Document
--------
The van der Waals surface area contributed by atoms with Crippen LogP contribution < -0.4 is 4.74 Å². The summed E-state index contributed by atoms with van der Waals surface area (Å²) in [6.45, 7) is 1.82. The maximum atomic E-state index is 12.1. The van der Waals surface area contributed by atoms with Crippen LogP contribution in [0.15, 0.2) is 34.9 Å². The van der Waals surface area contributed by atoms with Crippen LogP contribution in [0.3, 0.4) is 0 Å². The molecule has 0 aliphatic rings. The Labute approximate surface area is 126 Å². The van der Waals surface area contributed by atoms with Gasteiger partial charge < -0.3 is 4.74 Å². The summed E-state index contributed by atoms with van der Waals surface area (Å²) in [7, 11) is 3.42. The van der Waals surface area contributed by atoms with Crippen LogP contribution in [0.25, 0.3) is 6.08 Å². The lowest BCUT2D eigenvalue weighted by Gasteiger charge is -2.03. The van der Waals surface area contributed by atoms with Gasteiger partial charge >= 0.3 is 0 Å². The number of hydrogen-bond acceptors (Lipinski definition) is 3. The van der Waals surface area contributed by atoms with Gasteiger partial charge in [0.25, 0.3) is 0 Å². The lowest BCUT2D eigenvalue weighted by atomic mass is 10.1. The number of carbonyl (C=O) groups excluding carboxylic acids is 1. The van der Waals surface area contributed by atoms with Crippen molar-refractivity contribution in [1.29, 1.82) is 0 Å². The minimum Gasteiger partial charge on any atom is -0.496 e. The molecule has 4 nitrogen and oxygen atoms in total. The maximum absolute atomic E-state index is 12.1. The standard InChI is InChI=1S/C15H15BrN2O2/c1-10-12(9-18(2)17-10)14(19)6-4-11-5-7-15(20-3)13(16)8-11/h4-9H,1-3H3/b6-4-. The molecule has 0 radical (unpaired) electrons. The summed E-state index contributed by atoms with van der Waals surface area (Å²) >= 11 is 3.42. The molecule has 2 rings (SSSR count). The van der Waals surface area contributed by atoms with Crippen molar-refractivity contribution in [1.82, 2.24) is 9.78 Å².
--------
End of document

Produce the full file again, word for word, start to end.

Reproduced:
The van der Waals surface area contributed by atoms with Crippen LogP contribution < -0.4 is 4.74 Å². The summed E-state index contributed by atoms with van der Waals surface area (Å²) in [6.45, 7) is 1.82. The maximum atomic E-state index is 12.1. The van der Waals surface area contributed by atoms with Crippen LogP contribution in [0.15, 0.2) is 34.9 Å². The van der Waals surface area contributed by atoms with Crippen LogP contribution in [0.3, 0.4) is 0 Å². The molecule has 0 aliphatic rings. The Labute approximate surface area is 126 Å². The van der Waals surface area contributed by atoms with Gasteiger partial charge < -0.3 is 4.74 Å². The summed E-state index contributed by atoms with van der Waals surface area (Å²) in [7, 11) is 3.42. The van der Waals surface area contributed by atoms with Crippen LogP contribution in [0.25, 0.3) is 6.08 Å². The lowest BCUT2D eigenvalue weighted by Gasteiger charge is -2.03. The van der Waals surface area contributed by atoms with Gasteiger partial charge >= 0.3 is 0 Å². The number of hydrogen-bond acceptors (Lipinski definition) is 3. The van der Waals surface area contributed by atoms with Gasteiger partial charge in [0.25, 0.3) is 0 Å². The lowest BCUT2D eigenvalue weighted by atomic mass is 10.1. The number of carbonyl (C=O) groups excluding carboxylic acids is 1. The van der Waals surface area contributed by atoms with Crippen molar-refractivity contribution in [1.29, 1.82) is 0 Å². The minimum Gasteiger partial charge on any atom is -0.496 e. The molecule has 4 nitrogen and oxygen atoms in total. The maximum absolute atomic E-state index is 12.1. The standard InChI is InChI=1S/C15H15BrN2O2/c1-10-12(9-18(2)17-10)14(19)6-4-11-5-7-15(20-3)13(16)8-11/h4-9H,1-3H3/b6-4-. The molecule has 0 radical (unpaired) electrons. The summed E-state index contributed by atoms with van der Waals surface area (Å²) >= 11 is 3.42. The molecule has 2 rings (SSSR count). The van der Waals surface area contributed by atoms with Crippen molar-refractivity contribution in [1.82, 2.24) is 9.78 Å².